“There is no mechanism that allows for adjudication of violations in this deal and that is very troublesome. Bottom line, as long as the infrastructure is in place for Iran to continue its nuclear program, the threat that it can create a nuclear weapon will always be all too real, and that where P5+1 momentarily failed in this interim agreement,” she continued.

And the public boasting from President Hassan Rouhani and Foreign Minister Javad Zarif that Iran “would not dismantle any part of its nuclear program under any circumstance… it has me fearing what the administration will accept in a final comprehensive agreement.”

Zarif told CNN today that Iran brushed off Obama’s address as fodder for “domestic consumption” but not representing the agreement accurately.

“It doesn’t matter how the Americans try to spin it for domestic consumption. When it comes to Iran, it does matter,” Zarif said. The Obama administration has likewise accused Iran of altering details of the agreement for public consumption.

“The Iranian stockpile is essentially useless for their domestic energy program. However, 19,000 centrifuges and 7 tons of enriched uranium are highly useful when a nation is trying to build a nuclear weapon,” said Rep. Ted Deutch (D-Fla.). “We can all agree that nuclear science is complicated, but it seems that even someone with only a cursory knowledge of nuclear technology understands the dangers posed by Iran’s nuclear enrichment activities.”


“How concerned should we be that continued R&D will simply allow Iran to install highly advanced centrifuges in six months, or in a year, or in five years?”

Foreign Affairs Committee Chairman Ed Royce (R-Calif.) said “all of us are a little stunned” by the agreement.

“I think we’re stunned that not only does Iran continue to enrich uranium, but they’re very, very vocal about the fact that they’re going to continue the research and development on faster and faster spinning of centrifuges,” Royce said. “And for them to be making this pronouncement in the middle of this interim agreement on how they’re reaching this capability to develop and spin these centrifuges at supersonic speeds, setting new records, implies a certain intent on undetectable nuclear breakout capability.”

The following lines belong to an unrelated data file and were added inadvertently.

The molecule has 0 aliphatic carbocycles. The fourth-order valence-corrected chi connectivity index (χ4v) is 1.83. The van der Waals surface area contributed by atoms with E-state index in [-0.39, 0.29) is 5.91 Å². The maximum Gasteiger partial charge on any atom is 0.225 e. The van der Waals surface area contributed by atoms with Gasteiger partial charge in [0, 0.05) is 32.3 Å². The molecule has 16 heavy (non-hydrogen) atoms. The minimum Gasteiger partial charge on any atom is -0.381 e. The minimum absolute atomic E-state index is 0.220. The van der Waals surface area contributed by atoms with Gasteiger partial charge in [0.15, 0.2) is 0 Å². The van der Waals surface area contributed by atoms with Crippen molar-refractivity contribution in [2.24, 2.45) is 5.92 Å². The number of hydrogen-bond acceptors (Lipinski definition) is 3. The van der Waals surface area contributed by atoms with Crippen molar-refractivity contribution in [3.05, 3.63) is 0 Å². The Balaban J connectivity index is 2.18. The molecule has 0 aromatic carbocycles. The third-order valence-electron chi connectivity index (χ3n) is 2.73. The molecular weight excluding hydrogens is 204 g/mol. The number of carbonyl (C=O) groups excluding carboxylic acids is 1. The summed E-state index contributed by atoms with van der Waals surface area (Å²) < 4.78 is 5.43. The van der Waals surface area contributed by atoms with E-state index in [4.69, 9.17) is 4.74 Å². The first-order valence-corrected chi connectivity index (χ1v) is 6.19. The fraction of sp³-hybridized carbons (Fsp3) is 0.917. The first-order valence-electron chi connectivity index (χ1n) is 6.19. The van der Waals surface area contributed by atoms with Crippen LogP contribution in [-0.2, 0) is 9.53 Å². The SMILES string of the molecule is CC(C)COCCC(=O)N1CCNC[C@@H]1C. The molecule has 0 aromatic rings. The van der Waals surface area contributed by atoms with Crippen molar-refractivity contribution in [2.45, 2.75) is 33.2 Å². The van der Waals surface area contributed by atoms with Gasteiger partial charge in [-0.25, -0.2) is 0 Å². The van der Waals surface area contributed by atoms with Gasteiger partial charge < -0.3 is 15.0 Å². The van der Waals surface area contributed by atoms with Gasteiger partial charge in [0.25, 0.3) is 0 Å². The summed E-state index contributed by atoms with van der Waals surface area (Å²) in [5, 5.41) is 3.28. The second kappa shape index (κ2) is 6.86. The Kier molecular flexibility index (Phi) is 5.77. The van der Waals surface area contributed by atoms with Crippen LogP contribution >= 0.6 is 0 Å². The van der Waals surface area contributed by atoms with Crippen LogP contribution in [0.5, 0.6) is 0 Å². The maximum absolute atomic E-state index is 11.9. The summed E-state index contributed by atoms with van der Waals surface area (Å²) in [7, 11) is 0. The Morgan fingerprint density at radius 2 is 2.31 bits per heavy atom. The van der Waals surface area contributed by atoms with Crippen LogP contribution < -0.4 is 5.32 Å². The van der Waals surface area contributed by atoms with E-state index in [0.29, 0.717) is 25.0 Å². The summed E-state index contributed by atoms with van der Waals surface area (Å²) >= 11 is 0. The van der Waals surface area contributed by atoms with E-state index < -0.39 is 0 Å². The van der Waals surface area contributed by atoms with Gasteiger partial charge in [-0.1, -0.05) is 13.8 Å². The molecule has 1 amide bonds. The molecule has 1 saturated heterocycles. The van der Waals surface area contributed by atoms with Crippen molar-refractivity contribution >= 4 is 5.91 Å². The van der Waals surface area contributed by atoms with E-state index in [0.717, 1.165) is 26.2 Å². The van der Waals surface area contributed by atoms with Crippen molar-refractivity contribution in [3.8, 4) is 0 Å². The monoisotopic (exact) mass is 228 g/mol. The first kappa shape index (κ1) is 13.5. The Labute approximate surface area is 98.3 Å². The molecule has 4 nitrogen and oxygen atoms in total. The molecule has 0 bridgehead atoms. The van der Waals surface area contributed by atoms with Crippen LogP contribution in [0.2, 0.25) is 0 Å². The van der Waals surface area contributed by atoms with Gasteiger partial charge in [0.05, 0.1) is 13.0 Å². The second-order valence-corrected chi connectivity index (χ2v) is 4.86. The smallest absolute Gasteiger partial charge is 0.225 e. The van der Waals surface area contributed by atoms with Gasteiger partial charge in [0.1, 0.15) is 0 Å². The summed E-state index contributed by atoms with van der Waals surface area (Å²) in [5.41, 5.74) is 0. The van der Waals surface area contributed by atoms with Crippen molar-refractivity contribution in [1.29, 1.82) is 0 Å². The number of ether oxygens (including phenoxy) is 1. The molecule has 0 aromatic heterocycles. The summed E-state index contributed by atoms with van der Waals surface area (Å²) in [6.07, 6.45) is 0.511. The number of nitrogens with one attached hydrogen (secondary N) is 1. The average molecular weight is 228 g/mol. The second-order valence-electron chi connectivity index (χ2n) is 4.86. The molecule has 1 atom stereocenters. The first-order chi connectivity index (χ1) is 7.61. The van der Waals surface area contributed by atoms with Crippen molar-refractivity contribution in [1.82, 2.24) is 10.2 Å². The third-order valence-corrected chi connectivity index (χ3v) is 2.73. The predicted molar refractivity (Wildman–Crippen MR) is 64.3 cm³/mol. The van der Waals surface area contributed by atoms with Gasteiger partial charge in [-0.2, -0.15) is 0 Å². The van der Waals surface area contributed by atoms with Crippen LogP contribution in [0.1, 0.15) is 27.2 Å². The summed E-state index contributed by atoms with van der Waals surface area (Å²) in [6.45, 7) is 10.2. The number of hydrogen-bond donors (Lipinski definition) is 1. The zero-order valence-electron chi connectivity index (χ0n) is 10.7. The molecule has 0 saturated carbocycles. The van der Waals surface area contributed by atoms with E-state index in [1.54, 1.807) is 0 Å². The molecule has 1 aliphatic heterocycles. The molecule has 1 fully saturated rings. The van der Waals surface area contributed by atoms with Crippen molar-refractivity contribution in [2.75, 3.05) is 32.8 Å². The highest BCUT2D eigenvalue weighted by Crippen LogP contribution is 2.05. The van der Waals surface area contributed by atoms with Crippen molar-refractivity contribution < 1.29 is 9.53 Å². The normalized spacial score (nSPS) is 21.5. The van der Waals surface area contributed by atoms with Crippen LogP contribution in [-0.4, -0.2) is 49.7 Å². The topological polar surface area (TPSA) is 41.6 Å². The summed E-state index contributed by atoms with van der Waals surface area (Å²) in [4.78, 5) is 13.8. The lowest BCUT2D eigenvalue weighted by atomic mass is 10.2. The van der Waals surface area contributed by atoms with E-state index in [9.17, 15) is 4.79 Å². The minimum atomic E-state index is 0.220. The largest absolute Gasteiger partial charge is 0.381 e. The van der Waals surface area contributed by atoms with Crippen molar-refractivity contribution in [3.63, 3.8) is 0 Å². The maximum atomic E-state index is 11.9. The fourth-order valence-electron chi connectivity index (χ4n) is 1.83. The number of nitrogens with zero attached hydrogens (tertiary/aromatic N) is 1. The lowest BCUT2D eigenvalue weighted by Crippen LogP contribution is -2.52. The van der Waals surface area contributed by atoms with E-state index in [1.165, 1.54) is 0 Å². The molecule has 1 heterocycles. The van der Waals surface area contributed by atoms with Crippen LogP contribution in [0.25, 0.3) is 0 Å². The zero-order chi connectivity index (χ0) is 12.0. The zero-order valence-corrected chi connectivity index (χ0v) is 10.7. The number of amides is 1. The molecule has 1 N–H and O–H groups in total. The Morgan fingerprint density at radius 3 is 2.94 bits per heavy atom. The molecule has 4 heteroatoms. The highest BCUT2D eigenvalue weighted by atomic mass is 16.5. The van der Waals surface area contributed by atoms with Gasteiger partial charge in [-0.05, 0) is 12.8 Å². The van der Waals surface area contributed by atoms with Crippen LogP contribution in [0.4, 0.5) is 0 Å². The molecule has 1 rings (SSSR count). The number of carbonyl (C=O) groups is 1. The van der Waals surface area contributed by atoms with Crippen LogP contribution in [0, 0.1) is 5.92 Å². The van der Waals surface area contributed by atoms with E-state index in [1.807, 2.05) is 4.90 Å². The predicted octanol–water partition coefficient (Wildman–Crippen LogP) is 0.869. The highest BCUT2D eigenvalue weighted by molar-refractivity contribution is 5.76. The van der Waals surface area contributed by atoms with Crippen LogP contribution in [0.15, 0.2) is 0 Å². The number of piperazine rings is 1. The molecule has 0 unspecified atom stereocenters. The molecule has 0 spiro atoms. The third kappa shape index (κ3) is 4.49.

“One of today’s witnesses has estimated that even if we were to force Iran to dismantle 80 percent of its 19,000 installed centrifuges — and of course they say they won’t dismantle one of them — even if we were to force it to close its entire enrichment facility at Fordow, even if we were to dismantle or convert its planned heavy water reactor to a light water reactor and agree to a multi-decade intrusive inspections regime, the fact is that Iran would still be six months away from nuclear breakout.”

Sherman stressed Congress members’ fear that the six-month interim agreement will go on for longer than the administration claims. “In November, the agreement was supposed to last six months but not until two months after it was signed. Eight months, it can be extended for another six months. We’re looking at 14 months. What happens during the 14 months?”

“Who will decide that Iran is just engaged in a delay program or that we’ve reached sufficient progress? I don’t think Congress should surrender this role because Congress has been right and three administrations have been wrong,” the California Democrat continued.


“Now we’re being asked, oh, just don’t do anything. Trust the president, he’ll do the right thing. The fact is that we’re told by the administration we can adopt new sanctions in a nanosecond should we decide that that is important. What he really means is — what the administration means is we can adopt new sanctions in a nanosecond if the administration agrees with them.”

Sherman said Congress is faced with dwindling options.